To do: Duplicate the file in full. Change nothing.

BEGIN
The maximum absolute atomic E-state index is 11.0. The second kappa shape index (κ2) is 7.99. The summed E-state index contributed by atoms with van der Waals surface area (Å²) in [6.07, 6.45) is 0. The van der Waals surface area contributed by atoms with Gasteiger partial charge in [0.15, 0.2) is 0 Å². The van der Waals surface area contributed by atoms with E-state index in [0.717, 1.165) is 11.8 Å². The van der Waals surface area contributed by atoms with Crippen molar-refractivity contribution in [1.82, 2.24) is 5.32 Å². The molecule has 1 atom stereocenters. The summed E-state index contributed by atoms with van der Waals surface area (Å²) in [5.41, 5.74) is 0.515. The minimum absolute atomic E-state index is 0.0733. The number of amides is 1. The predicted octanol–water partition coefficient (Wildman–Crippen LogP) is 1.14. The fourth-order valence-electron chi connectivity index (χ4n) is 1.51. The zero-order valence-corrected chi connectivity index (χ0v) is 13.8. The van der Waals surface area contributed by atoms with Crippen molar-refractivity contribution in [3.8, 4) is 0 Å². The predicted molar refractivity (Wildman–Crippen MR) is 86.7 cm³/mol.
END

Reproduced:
The maximum absolute atomic E-state index is 11.0. The second kappa shape index (κ2) is 7.99. The summed E-state index contributed by atoms with van der Waals surface area (Å²) in [6.07, 6.45) is 0. The van der Waals surface area contributed by atoms with Gasteiger partial charge in [0.15, 0.2) is 0 Å². The van der Waals surface area contributed by atoms with E-state index in [0.717, 1.165) is 11.8 Å². The van der Waals surface area contributed by atoms with Crippen molar-refractivity contribution in [1.82, 2.24) is 5.32 Å². The molecule has 1 atom stereocenters. The summed E-state index contributed by atoms with van der Waals surface area (Å²) in [5.41, 5.74) is 0.515. The minimum absolute atomic E-state index is 0.0733. The number of amides is 1. The predicted octanol–water partition coefficient (Wildman–Crippen LogP) is 1.14. The fourth-order valence-electron chi connectivity index (χ4n) is 1.51. The zero-order valence-corrected chi connectivity index (χ0v) is 13.8. The van der Waals surface area contributed by atoms with Crippen molar-refractivity contribution in [3.8, 4) is 0 Å². The predicted molar refractivity (Wildman–Crippen MR) is 86.7 cm³/mol.